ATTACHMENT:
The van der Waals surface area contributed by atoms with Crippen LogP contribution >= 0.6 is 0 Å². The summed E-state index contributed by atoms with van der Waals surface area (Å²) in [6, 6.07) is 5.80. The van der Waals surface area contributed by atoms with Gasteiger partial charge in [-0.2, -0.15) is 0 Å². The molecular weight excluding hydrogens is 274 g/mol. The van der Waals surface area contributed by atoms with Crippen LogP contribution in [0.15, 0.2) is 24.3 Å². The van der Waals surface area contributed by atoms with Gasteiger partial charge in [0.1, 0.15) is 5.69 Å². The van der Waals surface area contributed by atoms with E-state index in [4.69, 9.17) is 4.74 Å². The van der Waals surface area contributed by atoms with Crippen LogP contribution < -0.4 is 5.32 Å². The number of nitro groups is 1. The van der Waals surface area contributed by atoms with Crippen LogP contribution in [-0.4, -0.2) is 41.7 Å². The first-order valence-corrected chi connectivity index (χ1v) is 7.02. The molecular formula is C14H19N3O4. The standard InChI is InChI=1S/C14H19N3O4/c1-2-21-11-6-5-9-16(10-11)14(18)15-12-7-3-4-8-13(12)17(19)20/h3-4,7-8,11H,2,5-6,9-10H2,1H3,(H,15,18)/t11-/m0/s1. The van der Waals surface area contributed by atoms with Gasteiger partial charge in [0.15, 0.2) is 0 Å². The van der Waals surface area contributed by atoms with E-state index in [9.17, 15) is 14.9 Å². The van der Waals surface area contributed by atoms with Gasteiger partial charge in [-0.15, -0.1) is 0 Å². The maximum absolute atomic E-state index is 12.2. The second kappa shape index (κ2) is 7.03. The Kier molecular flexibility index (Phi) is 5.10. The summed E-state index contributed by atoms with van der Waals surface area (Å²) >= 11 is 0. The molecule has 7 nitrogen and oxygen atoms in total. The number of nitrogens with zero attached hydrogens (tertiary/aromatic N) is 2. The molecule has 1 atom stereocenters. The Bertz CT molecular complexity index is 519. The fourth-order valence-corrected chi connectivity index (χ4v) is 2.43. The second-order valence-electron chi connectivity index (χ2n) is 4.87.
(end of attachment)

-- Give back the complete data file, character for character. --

The van der Waals surface area contributed by atoms with Crippen LogP contribution >= 0.6 is 0 Å². The summed E-state index contributed by atoms with van der Waals surface area (Å²) in [6, 6.07) is 5.80. The van der Waals surface area contributed by atoms with Gasteiger partial charge in [-0.2, -0.15) is 0 Å². The molecular weight excluding hydrogens is 274 g/mol. The van der Waals surface area contributed by atoms with Crippen LogP contribution in [0.15, 0.2) is 24.3 Å². The van der Waals surface area contributed by atoms with Gasteiger partial charge in [0.1, 0.15) is 5.69 Å². The van der Waals surface area contributed by atoms with E-state index in [4.69, 9.17) is 4.74 Å². The van der Waals surface area contributed by atoms with Crippen LogP contribution < -0.4 is 5.32 Å². The number of nitro groups is 1. The van der Waals surface area contributed by atoms with Crippen LogP contribution in [-0.4, -0.2) is 41.7 Å². The first-order valence-corrected chi connectivity index (χ1v) is 7.02. The molecular formula is C14H19N3O4. The standard InChI is InChI=1S/C14H19N3O4/c1-2-21-11-6-5-9-16(10-11)14(18)15-12-7-3-4-8-13(12)17(19)20/h3-4,7-8,11H,2,5-6,9-10H2,1H3,(H,15,18)/t11-/m0/s1. The van der Waals surface area contributed by atoms with Gasteiger partial charge in [0.15, 0.2) is 0 Å². The van der Waals surface area contributed by atoms with E-state index in [9.17, 15) is 14.9 Å². The van der Waals surface area contributed by atoms with Gasteiger partial charge in [-0.15, -0.1) is 0 Å². The maximum absolute atomic E-state index is 12.2. The second kappa shape index (κ2) is 7.03. The Kier molecular flexibility index (Phi) is 5.10. The summed E-state index contributed by atoms with van der Waals surface area (Å²) >= 11 is 0. The molecule has 7 nitrogen and oxygen atoms in total. The number of nitrogens with zero attached hydrogens (tertiary/aromatic N) is 2. The molecule has 1 atom stereocenters. The Bertz CT molecular complexity index is 519. The fourth-order valence-corrected chi connectivity index (χ4v) is 2.43. The second-order valence-electron chi connectivity index (χ2n) is 4.87.